When Andrew Bridge was seven years old, he and his mother - a mentally unstable woman who loved her child more than she could care for him - slid deeper and deeper into poverty, until they were reduced to scavenging for food in trash bins. Welfare officials did little more than threaten to take Andrew away, until a social worker arrived with a police escort and did just that while his mother screamed on the sidewalk. And so began Andrew's descent into the foster care system - "care" being a terrible irony, as he received almost none for the next 11 years.Academic achievement was Andrew's ticket out of hell - a scholarship to Wesleyan University led to Harvard Law School and a Fulbright Scholarship. Now an accomplished adult, he has dedicated his life to working on behalf of the frightened children still lost in the system. Hope's Boy is his story, a story of endurance and the power of love and, most of all, of hope.
"An inspiring account." (Library Journal)
"Bridge...has provided remarkable insights into a dark corner of American society." (Publishers Weekly)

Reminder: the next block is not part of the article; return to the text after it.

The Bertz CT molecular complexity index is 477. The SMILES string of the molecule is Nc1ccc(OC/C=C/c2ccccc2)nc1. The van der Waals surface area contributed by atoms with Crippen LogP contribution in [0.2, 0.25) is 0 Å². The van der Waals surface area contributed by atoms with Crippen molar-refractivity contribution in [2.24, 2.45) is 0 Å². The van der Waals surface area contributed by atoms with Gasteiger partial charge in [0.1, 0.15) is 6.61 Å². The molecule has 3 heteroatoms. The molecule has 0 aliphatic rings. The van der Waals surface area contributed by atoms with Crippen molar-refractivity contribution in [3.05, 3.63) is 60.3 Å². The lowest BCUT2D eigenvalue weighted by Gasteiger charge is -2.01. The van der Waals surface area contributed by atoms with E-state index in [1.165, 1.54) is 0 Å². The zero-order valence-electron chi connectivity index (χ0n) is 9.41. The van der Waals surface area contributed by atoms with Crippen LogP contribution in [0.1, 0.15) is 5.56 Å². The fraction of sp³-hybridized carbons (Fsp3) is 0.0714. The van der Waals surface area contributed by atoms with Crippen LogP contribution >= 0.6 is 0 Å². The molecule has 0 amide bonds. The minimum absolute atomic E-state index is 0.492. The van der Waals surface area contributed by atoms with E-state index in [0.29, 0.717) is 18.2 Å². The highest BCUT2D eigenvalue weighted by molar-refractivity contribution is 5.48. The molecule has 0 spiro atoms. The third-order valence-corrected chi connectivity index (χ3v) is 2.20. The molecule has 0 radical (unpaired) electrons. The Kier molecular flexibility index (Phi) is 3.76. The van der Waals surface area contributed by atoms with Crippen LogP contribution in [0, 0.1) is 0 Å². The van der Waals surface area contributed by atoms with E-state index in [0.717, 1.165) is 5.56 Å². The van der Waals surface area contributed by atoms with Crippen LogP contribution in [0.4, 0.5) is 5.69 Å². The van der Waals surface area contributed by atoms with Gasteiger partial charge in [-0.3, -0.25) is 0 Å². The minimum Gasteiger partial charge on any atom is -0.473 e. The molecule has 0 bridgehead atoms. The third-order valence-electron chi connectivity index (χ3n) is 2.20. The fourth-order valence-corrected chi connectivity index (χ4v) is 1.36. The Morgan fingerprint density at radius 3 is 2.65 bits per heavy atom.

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American spilling his guts
No. Too painful
The Lamberts' incredible stone-like cruelty. Jason.
I must admit that after the first 45 minutes I was really taken in by the story.
Amazing that anyone who really experienced this kind of childhood would really be able to recount it in such detail. This is what I find so disturbing about Americans. How can this author describe all this in such detail and walk down the street the next day? Leads me to conclude that he is profiting off of his admittedly bad childhood in foster care. Difficult to believe the Lamberts were really that cold, calculating and cruel. Why didn't the grandmother in Chicago make a greater effort to claim him when the time came? Also, it seems that after becoming a big time successful lawyer,
Moving example of strength.
Mental illness is not an easy disease to live with on any level.
The boy he went to visit in the first chapter.
The separation scene during her street episode
- Robin Storey